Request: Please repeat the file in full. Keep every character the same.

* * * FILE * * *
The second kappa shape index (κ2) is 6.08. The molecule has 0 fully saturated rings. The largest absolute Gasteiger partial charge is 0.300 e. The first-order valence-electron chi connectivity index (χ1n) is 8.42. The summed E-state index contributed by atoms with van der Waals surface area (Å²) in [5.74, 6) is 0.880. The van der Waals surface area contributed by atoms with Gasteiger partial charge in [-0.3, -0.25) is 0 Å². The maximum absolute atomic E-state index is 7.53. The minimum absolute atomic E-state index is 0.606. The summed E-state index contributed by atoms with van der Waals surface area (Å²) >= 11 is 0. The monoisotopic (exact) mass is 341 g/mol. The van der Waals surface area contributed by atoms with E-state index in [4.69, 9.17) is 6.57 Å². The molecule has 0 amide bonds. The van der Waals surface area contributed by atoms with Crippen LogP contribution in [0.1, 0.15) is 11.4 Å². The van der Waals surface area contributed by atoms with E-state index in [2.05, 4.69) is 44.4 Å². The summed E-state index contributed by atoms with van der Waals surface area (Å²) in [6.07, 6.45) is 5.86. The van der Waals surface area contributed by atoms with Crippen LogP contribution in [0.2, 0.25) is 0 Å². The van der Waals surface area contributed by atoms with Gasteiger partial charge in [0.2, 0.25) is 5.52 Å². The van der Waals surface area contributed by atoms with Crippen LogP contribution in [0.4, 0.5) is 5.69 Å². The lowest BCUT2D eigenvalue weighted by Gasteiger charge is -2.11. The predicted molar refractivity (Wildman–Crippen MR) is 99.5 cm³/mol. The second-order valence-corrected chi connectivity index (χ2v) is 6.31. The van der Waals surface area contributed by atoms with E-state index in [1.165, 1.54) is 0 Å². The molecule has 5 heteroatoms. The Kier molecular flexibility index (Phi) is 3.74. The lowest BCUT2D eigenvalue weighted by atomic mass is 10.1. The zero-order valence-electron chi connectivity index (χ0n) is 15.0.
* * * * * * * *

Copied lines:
The second kappa shape index (κ2) is 6.08. The molecule has 0 fully saturated rings. The largest absolute Gasteiger partial charge is 0.300 e. The first-order valence-electron chi connectivity index (χ1n) is 8.42. The summed E-state index contributed by atoms with van der Waals surface area (Å²) in [5.74, 6) is 0.880. The van der Waals surface area contributed by atoms with Gasteiger partial charge in [-0.3, -0.25) is 0 Å². The maximum absolute atomic E-state index is 7.53. The minimum absolute atomic E-state index is 0.606. The summed E-state index contributed by atoms with van der Waals surface area (Å²) >= 11 is 0. The monoisotopic (exact) mass is 341 g/mol. The van der Waals surface area contributed by atoms with E-state index in [4.69, 9.17) is 6.57 Å². The molecule has 0 amide bonds. The van der Waals surface area contributed by atoms with Crippen LogP contribution in [0.1, 0.15) is 11.4 Å². The van der Waals surface area contributed by atoms with E-state index in [2.05, 4.69) is 44.4 Å². The summed E-state index contributed by atoms with van der Waals surface area (Å²) in [6.07, 6.45) is 5.86. The van der Waals surface area contributed by atoms with Crippen LogP contribution in [0.2, 0.25) is 0 Å². The van der Waals surface area contributed by atoms with Gasteiger partial charge in [0.2, 0.25) is 5.52 Å². The van der Waals surface area contributed by atoms with Crippen LogP contribution in [0.4, 0.5) is 5.69 Å². The lowest BCUT2D eigenvalue weighted by Gasteiger charge is -2.11. The predicted molar refractivity (Wildman–Crippen MR) is 99.5 cm³/mol. The second-order valence-corrected chi connectivity index (χ2v) is 6.31. The van der Waals surface area contributed by atoms with E-state index in [1.165, 1.54) is 0 Å². The molecule has 5 heteroatoms. The Kier molecular flexibility index (Phi) is 3.74. The lowest BCUT2D eigenvalue weighted by atomic mass is 10.1. The zero-order valence-electron chi connectivity index (χ0n) is 15.0.